The input key devices 14E can be charged, under the control of a periodic signal Vcharge, to the potential Vdd via a PMOS transistor 22 and a series resistor R. Furthermore, the source contact of the transistor 22 and the series resistor R are connected to a buffer 24, which functions as a threshold value decision unit and has a high-impedance input. The input of the buffer 24 is at the potential Vkey, while the buffer output is at the potential Vdata. The buffer converts the analog signal Vkey into a binary signal Vdata by threshold value decision. If the key devices 14 are not actuated, i.e. if, in particular, there is no finger 26 lying on the key devices 14, then the input key devices 14E discharge over time due to unavoidable leakage currents. However, as long as Vkey does not fall below a predetermined threshold of the buffer 24, the signal Vdata=1 is present at the buffer output. If a finger 26 having a certain electrical conductivity touches the key devices 14 and short-circuits an input key device 14E with a reference input key device 14R, then said input key device 14E is discharged more rapidly with respect to time, so that, within the “refresh” period, illustrated by vertically running broken lines in FIG. 2(b), the potential Vkey falls below the set threshold value of the buffer 24. The signal Vdata at the buffer output thus changes from Vdata=1 to Vdata=0, thereby indicating an actuation of the input key device 14.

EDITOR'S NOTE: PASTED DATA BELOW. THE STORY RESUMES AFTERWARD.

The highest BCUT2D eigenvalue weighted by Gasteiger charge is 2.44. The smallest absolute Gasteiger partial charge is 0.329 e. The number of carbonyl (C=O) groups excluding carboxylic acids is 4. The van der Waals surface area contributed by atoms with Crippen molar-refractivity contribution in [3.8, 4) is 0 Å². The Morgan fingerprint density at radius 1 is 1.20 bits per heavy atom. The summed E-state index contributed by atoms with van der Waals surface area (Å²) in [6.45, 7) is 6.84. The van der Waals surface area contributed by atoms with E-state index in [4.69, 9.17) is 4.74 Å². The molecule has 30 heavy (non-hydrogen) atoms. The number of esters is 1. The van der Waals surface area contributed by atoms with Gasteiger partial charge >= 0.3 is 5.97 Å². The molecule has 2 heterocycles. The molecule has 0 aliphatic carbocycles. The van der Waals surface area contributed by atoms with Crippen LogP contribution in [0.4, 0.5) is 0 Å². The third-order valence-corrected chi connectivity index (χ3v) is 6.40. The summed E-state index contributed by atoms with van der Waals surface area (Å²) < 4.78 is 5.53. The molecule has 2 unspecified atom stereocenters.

This temporal profile of the signals Vdata, Vkey and Vcharge is illustrated schematically in a voltage/time diagram in FIG. 2(b). The periodic “refresh” operations controlled by the signal Vcharge suffices, in the case of the typical leakage currents of the otherwise “floating” input key devices 14E, to hold the node Vkey above the threshold value limit of the buffer 24. As a result of the short circuit between the key devices 14E and 14R, however, the input key device 14E discharges so rapidly that the signal Vdata is set to the value 0.